Rail strike could affect millions

Friday, March 26th, 2010

Millions of rail passengers face Easter travel chaos in the first national rail strike in 16 years. The unions RMT and TSSA have called out thousands of members for the four days straight after the bank holiday. 

National Rail claims the strike is timed to cause maximum pain and disruption to passengers. Approximately 5,000 signallers are to walk off the job for two four-hour spells each day from April 6. This will also affect families during the Easter school holiday period.

Meanwhile, 13,000 maintenance workers will also walk off the job for four days from Tuesday morning. Overtime and rest-day working is also banned. At the same time, a strike ballot is being threatened by the RMT on the London Underground in a dispute over job cuts.

This weekend, air travellers also face a four day strike by cabin crew, with the prospect of the union, Unite, calling on members to strike again after April 14. The strikes will place further pressure on PM Gordon Brown by bringing back memories of the 1970s union strife which is expected to kick-start the General Election campaign.

It will also shift the focus on Labour’s links with the unions.  The Tories claimed last night that the TSSA had given the party £350,000 since the last election. The strikes come after a breakdown of talks between the RMT, TSSA and Network Rail over proposed plans to cut 1,300 maintenance jobs as part of a £5 billion money saving scheme.

British Airways still aiming to avoid strike

Thursday, March 11th, 2010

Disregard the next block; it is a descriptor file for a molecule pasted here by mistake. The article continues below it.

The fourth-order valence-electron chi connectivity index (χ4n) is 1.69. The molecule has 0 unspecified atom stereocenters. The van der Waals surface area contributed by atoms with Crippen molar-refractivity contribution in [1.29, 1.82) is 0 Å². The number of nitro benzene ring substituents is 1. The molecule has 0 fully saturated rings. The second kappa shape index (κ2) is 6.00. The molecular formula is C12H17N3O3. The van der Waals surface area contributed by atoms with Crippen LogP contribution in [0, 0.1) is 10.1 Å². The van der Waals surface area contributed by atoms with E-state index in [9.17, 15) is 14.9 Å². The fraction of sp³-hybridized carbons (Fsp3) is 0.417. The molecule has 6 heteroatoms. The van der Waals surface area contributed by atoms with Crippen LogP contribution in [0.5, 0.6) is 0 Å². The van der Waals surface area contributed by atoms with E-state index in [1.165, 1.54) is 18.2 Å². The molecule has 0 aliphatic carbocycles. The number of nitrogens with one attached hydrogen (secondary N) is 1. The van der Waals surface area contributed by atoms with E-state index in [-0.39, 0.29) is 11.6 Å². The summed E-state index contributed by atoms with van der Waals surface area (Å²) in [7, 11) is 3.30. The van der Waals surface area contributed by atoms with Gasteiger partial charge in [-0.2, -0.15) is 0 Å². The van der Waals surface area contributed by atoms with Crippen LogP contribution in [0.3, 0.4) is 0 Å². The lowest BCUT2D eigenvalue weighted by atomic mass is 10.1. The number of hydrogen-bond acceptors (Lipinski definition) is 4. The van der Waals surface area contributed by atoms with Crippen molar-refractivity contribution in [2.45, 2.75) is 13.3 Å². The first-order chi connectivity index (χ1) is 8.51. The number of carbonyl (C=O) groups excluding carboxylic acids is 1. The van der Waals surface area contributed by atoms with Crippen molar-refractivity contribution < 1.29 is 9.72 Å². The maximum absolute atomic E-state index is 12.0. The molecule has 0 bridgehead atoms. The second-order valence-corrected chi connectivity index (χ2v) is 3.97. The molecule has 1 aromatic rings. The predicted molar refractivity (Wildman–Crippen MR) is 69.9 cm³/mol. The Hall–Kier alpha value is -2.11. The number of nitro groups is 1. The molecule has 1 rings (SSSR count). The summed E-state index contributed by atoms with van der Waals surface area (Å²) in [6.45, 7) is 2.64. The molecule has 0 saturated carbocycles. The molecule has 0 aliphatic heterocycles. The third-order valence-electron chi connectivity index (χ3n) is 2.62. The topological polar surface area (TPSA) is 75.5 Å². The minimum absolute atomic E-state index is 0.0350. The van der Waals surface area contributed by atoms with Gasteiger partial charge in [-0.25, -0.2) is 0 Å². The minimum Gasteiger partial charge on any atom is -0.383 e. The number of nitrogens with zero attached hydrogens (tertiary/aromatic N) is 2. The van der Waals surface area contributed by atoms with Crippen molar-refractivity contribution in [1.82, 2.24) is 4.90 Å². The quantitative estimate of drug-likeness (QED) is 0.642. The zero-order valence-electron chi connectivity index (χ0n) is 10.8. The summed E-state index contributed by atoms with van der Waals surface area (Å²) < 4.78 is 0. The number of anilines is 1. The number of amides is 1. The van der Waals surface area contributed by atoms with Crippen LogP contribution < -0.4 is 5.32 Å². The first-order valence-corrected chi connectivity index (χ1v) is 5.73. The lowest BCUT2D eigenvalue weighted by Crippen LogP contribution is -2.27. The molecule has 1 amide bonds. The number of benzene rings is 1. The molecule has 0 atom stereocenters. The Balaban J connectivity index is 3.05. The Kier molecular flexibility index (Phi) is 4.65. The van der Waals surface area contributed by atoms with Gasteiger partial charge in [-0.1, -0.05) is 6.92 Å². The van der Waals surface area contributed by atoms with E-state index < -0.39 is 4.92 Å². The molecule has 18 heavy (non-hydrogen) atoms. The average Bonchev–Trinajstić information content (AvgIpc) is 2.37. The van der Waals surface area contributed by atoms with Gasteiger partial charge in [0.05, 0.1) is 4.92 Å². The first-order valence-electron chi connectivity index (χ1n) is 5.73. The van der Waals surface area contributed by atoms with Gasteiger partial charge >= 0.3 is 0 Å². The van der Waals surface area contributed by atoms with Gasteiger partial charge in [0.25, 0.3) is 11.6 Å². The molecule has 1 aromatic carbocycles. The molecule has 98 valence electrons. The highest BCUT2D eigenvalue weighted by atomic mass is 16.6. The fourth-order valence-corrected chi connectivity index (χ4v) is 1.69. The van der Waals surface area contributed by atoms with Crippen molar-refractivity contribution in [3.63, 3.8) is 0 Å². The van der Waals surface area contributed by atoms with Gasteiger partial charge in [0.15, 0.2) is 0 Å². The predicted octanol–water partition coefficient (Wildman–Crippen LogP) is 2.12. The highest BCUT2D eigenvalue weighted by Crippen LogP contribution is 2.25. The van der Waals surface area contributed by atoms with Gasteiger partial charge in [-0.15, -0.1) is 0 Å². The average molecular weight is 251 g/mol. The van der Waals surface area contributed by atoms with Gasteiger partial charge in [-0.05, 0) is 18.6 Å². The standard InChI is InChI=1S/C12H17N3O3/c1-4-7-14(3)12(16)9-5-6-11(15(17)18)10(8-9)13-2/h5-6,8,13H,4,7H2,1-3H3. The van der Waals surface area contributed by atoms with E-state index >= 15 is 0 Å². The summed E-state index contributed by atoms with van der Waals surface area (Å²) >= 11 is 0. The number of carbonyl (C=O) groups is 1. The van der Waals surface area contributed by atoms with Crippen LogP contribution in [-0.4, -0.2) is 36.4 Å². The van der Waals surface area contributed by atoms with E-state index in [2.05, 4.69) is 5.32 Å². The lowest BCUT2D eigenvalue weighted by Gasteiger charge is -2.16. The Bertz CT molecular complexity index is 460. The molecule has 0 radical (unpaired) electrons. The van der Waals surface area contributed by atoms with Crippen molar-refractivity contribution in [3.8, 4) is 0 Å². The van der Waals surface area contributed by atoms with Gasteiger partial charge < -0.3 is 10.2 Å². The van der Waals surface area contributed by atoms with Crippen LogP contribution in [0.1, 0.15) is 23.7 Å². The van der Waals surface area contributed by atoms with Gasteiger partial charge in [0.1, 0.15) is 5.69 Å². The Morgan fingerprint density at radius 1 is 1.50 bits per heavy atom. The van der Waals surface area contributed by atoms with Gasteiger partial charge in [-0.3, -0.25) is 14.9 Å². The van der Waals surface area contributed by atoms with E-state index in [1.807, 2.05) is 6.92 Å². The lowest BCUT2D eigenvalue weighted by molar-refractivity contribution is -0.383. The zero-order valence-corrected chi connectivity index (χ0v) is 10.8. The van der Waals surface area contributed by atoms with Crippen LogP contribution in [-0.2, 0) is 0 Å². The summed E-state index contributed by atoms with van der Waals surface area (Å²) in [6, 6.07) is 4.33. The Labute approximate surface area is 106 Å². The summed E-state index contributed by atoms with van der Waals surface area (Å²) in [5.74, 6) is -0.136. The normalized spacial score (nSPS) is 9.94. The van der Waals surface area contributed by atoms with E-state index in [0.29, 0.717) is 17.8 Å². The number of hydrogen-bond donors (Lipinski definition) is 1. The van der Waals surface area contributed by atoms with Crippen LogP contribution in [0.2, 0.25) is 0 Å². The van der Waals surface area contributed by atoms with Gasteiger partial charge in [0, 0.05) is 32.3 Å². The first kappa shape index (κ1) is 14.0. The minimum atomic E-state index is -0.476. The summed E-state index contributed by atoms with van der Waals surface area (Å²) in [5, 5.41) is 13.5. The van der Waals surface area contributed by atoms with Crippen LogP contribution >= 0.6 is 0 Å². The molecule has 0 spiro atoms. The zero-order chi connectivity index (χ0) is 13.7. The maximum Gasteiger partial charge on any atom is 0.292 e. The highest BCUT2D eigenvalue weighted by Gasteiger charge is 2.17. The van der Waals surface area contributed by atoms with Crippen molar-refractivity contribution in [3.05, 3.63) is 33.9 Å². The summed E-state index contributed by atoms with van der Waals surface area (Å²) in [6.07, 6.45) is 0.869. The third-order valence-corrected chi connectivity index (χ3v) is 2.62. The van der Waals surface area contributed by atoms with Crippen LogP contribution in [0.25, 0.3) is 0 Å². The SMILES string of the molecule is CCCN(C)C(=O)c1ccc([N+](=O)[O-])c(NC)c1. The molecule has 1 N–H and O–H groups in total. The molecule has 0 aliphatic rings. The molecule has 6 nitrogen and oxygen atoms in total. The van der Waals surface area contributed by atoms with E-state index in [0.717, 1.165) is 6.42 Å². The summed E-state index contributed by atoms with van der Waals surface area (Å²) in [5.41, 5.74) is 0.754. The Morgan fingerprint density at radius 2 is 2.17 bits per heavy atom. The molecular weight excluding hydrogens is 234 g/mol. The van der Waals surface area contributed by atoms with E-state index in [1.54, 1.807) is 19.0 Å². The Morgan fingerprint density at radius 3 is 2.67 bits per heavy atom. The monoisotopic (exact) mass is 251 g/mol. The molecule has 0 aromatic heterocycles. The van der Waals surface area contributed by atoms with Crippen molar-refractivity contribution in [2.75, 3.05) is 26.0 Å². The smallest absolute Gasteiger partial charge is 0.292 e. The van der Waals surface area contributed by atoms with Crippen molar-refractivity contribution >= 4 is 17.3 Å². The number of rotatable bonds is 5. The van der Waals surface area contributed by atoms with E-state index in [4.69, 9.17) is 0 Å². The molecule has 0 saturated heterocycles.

Britain’s flagship carrier has just recently put forward a final minute counter offer as negotiations continue over an imminent cabin crew strike.  The airline has hit back at Unite union’s offer of a 2.6 per cent pay reduction with its own demands.  Unite has said that it hold concerns over the offer and have proposed further cost savings in the form of more cabin crew working part time for the company.

The union said that it understood that BA had accepted a partial repeal of cuts to staffing levels on flights, however wants fewer crew on board that Unite has proposed.  In yet another twist, the union also wants BA to clear 37 staff who are facing disciplinary action over issues related to the ongoing industrial dispute.

The TUC, which is holding these talks, had set a deadline of 5pm yesterday to achieve a deal.  Both sides are willing to extend the discussion if a deal is on the cards, but the outcome of the talks would not be known for some time.

The airline is chasing £60 million in annual cost savings from cabin crew, with the sum achieved by reducing staffing levels in November.  Earlier this week, Unite submitted its own proposal for the saving of the £60 million, which included pay cuts, partial repeal of staffing cuts and the acceptance of new recruits at a lower rate of pay.

A strike could take place as early as next Wednesday if talks do not reach some kind of agreement.  The union is required to give BA a seven day notice of strike action.  The airline has planned to break the strike with 1000 volunteer cabin crew members which have been trained from BA’s workforce of 38,000.

Union close to reaching a deal with British Airways

Friday, March 5th, 2010

Thousands of passengers are expected to find out today whether their travel plans are to be disrupted by strike action.

The Unite union representing British Airways hosties claims that they are close to reaching an agreement with the airline that could avert an upcoming strike, however have hit out at comments said by chief executive of the airline Willie Walsh.

The dispute commenced last autumn after the airline unveiled plans to freeze pay and cut around 1700 flight attendant positions, reducing the number of crew on board jumbo jets from 15 to 14.

On Wednesday, Walsh said that airline was prepared as they could be.  By next week the airline will have 1000 non cabin crew staff prepared to fly and expects to train up to 6000 staff members so that it could cope with any industrial action.